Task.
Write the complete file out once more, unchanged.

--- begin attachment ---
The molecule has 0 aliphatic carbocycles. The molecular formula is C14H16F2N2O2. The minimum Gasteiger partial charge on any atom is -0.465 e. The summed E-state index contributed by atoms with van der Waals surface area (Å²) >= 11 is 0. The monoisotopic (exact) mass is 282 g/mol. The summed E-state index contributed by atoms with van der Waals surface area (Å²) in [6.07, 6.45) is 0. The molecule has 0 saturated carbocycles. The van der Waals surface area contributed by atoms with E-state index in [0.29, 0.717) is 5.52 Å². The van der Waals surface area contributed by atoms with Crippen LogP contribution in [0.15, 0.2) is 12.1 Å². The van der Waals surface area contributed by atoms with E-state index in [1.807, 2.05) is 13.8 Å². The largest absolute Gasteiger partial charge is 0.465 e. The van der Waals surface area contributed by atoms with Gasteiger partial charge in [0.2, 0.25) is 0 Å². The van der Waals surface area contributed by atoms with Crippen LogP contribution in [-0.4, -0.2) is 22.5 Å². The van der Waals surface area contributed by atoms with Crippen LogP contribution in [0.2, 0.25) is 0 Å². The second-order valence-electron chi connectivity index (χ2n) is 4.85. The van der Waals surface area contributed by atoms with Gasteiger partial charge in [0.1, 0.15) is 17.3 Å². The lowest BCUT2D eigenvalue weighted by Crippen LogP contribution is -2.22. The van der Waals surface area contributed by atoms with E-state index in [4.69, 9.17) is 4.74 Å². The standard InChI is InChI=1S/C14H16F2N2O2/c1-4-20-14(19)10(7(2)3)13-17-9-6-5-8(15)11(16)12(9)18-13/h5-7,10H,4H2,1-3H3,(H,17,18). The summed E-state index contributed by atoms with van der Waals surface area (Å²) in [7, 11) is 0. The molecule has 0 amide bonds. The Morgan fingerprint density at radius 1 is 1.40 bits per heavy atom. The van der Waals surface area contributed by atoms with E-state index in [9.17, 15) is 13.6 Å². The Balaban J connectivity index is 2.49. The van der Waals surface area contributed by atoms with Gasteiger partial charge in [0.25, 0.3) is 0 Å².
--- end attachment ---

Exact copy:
The molecule has 0 aliphatic carbocycles. The molecular formula is C14H16F2N2O2. The minimum Gasteiger partial charge on any atom is -0.465 e. The summed E-state index contributed by atoms with van der Waals surface area (Å²) >= 11 is 0. The monoisotopic (exact) mass is 282 g/mol. The summed E-state index contributed by atoms with van der Waals surface area (Å²) in [6.07, 6.45) is 0. The molecule has 0 saturated carbocycles. The van der Waals surface area contributed by atoms with E-state index in [0.29, 0.717) is 5.52 Å². The van der Waals surface area contributed by atoms with Crippen LogP contribution in [0.15, 0.2) is 12.1 Å². The van der Waals surface area contributed by atoms with E-state index in [1.807, 2.05) is 13.8 Å². The largest absolute Gasteiger partial charge is 0.465 e. The van der Waals surface area contributed by atoms with Gasteiger partial charge in [0.2, 0.25) is 0 Å². The van der Waals surface area contributed by atoms with Crippen LogP contribution in [-0.4, -0.2) is 22.5 Å². The van der Waals surface area contributed by atoms with Crippen LogP contribution in [0.2, 0.25) is 0 Å². The second-order valence-electron chi connectivity index (χ2n) is 4.85. The van der Waals surface area contributed by atoms with Gasteiger partial charge in [0.1, 0.15) is 17.3 Å². The lowest BCUT2D eigenvalue weighted by Crippen LogP contribution is -2.22. The van der Waals surface area contributed by atoms with E-state index in [4.69, 9.17) is 4.74 Å². The standard InChI is InChI=1S/C14H16F2N2O2/c1-4-20-14(19)10(7(2)3)13-17-9-6-5-8(15)11(16)12(9)18-13/h5-7,10H,4H2,1-3H3,(H,17,18). The summed E-state index contributed by atoms with van der Waals surface area (Å²) in [7, 11) is 0. The molecule has 0 amide bonds. The Morgan fingerprint density at radius 1 is 1.40 bits per heavy atom. The van der Waals surface area contributed by atoms with E-state index in [9.17, 15) is 13.6 Å². The Balaban J connectivity index is 2.49. The van der Waals surface area contributed by atoms with Gasteiger partial charge in [0.25, 0.3) is 0 Å².